In addition to hosting the U.S. Navy’s Fifth Fleet — and thereby holding it hostage — Bahrain has spooked Washington by identifying the hand of Iran behind the opposition’s activities. “With reference to Iran’s alleged covert intelligence activities in Bahrain, the leader of the National Unity Gathering party, Shaykh Abd-al-Latif al-Mahmud, went so far as to claim that the Iranian charge d’affaires himself was distributing weapons to Shi’a protesters in Manama,” writes FPIF contributor Bernd Kaussler in Gulf of Mistrust.
In Syria, Assad knows that the Obama administration is not going to take on yet another military intervention, particularly in a country that could easily disintegrate into a nasty civil war. Even Sen. John McCain (R-AZ), the Hill's greatest champion of military intervention in Libya, is not calling for something similar in Syria. The Syrian government has already killed several hundred protestors and sealed off the city of Dara’a, where major protests began. As a result, the Obama administration is considering targeted sanctions. But even pulling the ambassador from Damascus is not yet on the table. If the demonstrators eventually dislodge Assad or his family or the Alawite minority that rules the country, it will not likely be because of a no-fly zone or similar military action. The most that the United States has done is fund an anti-government TV station. After all, Washington is not even sure that it wants Assad gone, since the alternatives might be less palatable.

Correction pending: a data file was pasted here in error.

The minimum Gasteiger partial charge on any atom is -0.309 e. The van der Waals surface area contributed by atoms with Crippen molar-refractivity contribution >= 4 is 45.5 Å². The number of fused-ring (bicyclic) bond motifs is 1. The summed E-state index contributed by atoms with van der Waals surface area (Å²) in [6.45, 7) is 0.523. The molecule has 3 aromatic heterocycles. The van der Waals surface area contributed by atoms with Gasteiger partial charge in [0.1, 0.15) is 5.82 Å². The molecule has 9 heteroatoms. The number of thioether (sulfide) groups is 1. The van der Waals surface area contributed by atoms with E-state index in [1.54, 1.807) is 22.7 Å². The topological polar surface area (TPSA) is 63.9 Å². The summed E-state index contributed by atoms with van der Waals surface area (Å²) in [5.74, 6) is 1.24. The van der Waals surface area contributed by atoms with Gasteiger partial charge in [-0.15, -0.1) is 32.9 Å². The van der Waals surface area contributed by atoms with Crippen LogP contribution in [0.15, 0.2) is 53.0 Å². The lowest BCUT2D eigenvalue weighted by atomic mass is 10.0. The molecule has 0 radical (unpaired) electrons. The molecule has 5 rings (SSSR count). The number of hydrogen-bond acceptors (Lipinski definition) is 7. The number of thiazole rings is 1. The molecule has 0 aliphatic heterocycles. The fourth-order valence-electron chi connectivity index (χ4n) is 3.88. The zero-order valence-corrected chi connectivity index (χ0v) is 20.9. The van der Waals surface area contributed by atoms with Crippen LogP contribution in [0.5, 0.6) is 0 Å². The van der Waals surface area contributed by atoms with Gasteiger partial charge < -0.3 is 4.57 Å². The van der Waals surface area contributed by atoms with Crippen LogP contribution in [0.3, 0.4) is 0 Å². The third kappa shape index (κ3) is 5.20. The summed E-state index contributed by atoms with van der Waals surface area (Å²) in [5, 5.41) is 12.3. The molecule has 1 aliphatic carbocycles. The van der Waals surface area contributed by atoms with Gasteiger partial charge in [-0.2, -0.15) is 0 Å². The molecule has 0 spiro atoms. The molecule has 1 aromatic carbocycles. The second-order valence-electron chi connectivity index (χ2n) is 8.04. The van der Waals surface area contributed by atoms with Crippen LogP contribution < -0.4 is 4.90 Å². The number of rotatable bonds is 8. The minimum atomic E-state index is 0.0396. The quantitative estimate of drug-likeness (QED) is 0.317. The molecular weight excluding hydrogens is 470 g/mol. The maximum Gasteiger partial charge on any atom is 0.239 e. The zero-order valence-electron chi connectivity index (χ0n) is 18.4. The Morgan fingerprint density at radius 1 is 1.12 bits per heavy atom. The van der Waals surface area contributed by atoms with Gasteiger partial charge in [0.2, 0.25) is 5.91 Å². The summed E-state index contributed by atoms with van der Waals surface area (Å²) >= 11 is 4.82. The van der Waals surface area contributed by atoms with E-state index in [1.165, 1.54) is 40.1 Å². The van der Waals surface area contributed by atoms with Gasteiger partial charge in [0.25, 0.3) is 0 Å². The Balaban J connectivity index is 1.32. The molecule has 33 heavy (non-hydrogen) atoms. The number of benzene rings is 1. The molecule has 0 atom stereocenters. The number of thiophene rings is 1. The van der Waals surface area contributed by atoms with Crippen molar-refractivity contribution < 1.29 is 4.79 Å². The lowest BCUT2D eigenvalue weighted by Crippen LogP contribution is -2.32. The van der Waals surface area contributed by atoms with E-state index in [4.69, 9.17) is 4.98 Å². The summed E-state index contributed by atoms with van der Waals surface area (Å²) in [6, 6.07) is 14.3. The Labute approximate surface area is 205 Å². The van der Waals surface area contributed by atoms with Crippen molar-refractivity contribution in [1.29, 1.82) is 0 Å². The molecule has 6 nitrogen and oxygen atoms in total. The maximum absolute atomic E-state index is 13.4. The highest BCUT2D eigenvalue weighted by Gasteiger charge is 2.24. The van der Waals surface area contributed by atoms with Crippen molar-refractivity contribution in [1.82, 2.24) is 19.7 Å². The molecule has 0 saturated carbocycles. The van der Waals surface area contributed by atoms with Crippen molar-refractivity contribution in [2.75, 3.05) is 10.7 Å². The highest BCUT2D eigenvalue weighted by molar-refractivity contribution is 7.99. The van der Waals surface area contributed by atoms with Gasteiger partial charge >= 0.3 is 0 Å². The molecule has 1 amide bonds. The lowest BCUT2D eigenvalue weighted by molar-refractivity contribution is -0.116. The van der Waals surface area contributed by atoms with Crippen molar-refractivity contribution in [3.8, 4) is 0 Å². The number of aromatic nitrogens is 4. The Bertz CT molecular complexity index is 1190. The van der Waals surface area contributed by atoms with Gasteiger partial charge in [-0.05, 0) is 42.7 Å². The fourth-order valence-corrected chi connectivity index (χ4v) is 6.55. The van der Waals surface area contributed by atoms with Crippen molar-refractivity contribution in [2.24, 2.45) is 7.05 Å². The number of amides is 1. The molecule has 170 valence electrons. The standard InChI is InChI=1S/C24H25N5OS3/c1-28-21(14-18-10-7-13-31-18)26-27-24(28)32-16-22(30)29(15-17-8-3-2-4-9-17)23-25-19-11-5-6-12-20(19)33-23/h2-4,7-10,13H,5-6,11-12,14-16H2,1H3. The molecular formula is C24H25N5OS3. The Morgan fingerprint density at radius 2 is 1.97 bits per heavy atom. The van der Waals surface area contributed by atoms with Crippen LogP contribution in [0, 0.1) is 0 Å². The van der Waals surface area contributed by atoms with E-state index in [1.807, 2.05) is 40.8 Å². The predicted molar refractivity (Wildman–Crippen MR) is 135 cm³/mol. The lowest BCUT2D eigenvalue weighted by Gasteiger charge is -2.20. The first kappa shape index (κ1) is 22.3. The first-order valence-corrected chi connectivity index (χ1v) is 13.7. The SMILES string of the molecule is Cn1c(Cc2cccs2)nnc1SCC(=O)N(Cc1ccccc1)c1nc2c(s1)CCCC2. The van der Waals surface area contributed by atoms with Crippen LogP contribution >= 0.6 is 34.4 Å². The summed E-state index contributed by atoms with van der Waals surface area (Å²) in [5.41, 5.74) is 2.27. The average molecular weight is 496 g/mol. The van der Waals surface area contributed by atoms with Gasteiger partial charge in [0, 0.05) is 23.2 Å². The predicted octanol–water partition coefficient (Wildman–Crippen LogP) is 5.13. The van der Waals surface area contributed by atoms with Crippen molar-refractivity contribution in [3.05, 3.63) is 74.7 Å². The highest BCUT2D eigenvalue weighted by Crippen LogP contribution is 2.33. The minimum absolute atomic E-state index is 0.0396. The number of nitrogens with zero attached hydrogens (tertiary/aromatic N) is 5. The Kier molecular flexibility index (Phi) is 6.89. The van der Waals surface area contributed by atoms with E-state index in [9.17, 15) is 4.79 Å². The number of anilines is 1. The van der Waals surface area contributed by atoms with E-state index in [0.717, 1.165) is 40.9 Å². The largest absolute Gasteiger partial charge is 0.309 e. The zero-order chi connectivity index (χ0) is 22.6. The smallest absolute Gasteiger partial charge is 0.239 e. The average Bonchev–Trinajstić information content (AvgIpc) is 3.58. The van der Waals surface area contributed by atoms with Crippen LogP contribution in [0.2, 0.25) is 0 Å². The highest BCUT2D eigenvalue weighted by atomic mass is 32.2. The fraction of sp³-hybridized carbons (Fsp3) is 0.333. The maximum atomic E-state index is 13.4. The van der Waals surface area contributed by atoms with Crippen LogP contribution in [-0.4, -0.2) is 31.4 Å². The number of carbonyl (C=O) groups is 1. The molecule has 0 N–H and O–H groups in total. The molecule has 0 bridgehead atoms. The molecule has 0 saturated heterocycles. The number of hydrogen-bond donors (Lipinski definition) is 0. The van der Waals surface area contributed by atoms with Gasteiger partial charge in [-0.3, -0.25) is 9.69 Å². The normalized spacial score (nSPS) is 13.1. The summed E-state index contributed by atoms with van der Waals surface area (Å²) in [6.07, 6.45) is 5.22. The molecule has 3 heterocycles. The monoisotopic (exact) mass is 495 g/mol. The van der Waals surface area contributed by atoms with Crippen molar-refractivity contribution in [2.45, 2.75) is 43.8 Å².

Those who hope that the Arab Spring will turn into an Arab Summer can take some heart from the turn of events in Yemen. Readers of Dexter Filkins’ in-depth piece on Yemen in The New Yorker might come away with the impression that President Ali Abdullah Saleh could retain power forever through a mixture of brutality, pay-offs, and careful manipulation of a variety of après-moi-le-deluge threats including an emboldened al-Qaeda and a Somali-like failed state. And yet, even as Assad was sending in the tanks in Dara’a and Gaddafi was battling the rebels in Misurata, Saleh offered to meet a key opposition demand by stepping down. The catch is that he wants immunity from prosecution. The opposition, however, wants to see Saleh on trial, and who can blame them? Poles had to stomach a transition period with the much-reviled Wojciech Jaruzelski as president in 1989. In contrast, Egyptians have had the distinct pleasure of seeing Mubarak and sons go to prison. The Yemenis were aiming for an Egyptian solution but it now appears that they are settling for a Polish one.
Saleh’s sudden vulnerability stems largely from the courageous efforts of the opposition movement. He certainly didn't learn the lesson of Libya, which was that a tyrant can oppress his people, stand up to the international community, and live to rule another day. Like his fellow authoritarians in Syria and Bahrain, Muammar Gaddafi is not yet taking the golden parachute option. By maintaining his status as an undead chicken, he aims to make a monkey out of the Obama administration.